A spiral of horror and reckoning emerges from the death of a young American couple in a terrorist bombing in Israel.
By the mid-1990s, suicide bombs detonated by Palestinian terrorists and sponsored by Iran’s jihadist organizations had begun to erode the Oslo Peace Accords between Israel and Palestine—indeed, Prime Minister Yitzhak Rabin lost his life to a Jewish fundamentalist for even attempting to make peace. In this investigation, journalist Kelly (Fresh Jersey: Stories from an Altered State, 2000, etc.) traces the ramifications from several of those ominous early bombings—e.g., the deaths on targeted Israeli buses of Americans Alisa Flatow, in 1995, and Sara Duker and Matthew Eisenfeld in 1996. Oddly, Flatow and Duker had attended the same high school; their bereft parents became friends and worked together toward landmark lawsuits intended by the Clinton administration to hold the terrorist powers accountable: in this case, Iran. The author fleshes out the victims’ lives as aspiring students and young people full of promise. Sadly, the victims were simply caught at the wrong place at the wrong time, as the assassin explained to the author (also to 60 Minutes), who visited him in prison well after the tragedy: “The target was the Israeli occupation,” he insisted. Kelly looks at the motivations of the suicide bombers, but he narrates mostly from the Israeli point of view. The bulk of the work follows the lawsuits filed by the victims’ families, encouraged by President Bill Clinton’s passage of several anti-terrorism measures; though they won many millions of dollars against Iran, they would see only a fraction of it. The author works the personal and political angles for a deeply intertwined look at the horrendous standoff that comprises today’s Israeli-Palestinian reality.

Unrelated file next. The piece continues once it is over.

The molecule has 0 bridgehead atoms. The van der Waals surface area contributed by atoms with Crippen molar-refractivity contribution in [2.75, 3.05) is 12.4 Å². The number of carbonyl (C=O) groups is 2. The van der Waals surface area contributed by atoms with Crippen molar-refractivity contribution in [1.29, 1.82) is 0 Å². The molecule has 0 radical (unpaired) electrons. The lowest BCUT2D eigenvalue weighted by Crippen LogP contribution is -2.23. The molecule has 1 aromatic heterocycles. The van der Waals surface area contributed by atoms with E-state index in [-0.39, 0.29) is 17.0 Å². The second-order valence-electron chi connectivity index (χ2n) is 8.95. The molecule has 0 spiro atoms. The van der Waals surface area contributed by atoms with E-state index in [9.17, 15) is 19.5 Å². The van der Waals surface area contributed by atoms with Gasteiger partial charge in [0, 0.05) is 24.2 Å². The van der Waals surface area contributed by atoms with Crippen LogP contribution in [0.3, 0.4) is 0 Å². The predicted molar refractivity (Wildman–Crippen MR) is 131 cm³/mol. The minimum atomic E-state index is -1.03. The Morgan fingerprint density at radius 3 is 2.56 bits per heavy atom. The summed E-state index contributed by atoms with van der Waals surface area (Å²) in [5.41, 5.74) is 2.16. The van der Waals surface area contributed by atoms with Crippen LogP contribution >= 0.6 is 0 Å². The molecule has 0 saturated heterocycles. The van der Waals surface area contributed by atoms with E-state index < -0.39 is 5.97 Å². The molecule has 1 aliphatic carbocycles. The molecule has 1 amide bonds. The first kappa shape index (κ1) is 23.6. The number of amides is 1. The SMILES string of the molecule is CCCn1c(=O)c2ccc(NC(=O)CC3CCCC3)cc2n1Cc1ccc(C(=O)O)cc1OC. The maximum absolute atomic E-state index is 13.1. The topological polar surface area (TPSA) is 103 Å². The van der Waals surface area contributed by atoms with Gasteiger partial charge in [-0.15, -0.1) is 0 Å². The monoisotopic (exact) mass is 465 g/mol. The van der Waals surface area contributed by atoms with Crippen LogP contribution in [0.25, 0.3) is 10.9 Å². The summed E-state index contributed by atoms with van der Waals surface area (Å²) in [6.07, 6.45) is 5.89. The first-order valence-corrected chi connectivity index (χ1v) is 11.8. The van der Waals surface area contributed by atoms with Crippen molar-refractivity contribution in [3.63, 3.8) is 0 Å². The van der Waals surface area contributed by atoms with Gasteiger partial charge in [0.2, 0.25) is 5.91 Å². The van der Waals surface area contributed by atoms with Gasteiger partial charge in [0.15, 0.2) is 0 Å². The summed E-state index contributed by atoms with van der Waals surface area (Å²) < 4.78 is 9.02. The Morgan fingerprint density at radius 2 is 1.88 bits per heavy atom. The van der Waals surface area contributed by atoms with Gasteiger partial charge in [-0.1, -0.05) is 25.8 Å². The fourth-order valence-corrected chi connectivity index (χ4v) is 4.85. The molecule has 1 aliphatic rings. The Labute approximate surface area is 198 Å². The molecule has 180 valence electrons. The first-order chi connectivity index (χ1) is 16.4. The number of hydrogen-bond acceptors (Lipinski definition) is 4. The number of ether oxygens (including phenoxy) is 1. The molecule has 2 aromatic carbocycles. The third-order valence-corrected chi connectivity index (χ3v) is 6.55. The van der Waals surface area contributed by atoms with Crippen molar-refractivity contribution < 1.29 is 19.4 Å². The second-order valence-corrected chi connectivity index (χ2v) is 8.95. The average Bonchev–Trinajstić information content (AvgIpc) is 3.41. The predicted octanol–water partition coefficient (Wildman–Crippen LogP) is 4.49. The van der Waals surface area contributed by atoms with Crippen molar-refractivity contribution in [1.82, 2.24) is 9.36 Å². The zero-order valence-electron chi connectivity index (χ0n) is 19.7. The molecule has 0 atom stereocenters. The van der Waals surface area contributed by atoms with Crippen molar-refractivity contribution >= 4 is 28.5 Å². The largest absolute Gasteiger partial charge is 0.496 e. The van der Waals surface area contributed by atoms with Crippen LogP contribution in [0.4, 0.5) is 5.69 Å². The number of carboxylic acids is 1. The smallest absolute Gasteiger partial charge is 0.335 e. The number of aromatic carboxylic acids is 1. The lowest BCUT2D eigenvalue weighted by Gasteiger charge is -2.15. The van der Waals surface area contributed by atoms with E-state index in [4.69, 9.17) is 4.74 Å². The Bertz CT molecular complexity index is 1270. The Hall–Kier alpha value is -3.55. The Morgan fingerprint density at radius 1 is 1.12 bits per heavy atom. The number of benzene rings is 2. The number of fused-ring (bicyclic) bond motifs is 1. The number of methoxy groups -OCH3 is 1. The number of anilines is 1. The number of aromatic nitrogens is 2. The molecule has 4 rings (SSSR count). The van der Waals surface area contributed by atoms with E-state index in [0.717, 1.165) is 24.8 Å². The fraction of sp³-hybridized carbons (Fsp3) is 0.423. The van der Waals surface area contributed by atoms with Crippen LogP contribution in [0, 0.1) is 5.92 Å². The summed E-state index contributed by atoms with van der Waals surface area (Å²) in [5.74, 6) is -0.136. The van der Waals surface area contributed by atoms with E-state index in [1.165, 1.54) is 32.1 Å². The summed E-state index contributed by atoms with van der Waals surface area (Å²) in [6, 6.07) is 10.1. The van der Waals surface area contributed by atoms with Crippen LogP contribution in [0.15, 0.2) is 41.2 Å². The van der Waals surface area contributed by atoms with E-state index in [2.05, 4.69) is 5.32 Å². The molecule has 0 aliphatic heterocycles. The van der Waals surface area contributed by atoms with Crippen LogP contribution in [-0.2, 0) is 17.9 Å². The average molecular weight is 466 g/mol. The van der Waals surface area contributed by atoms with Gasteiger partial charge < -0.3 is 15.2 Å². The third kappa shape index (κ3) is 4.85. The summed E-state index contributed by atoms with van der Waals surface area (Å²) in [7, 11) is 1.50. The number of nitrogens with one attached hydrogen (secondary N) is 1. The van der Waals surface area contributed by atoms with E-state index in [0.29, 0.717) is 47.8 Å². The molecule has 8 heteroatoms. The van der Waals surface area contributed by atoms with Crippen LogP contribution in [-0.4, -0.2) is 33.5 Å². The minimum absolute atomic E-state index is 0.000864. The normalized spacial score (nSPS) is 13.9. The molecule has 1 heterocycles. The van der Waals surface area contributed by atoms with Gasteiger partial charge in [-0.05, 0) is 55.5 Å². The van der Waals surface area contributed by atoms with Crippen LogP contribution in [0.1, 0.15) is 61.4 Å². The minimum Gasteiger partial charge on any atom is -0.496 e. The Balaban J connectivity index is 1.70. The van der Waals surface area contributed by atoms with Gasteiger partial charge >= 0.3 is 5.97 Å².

Solid reporting from a deeply committed journalist.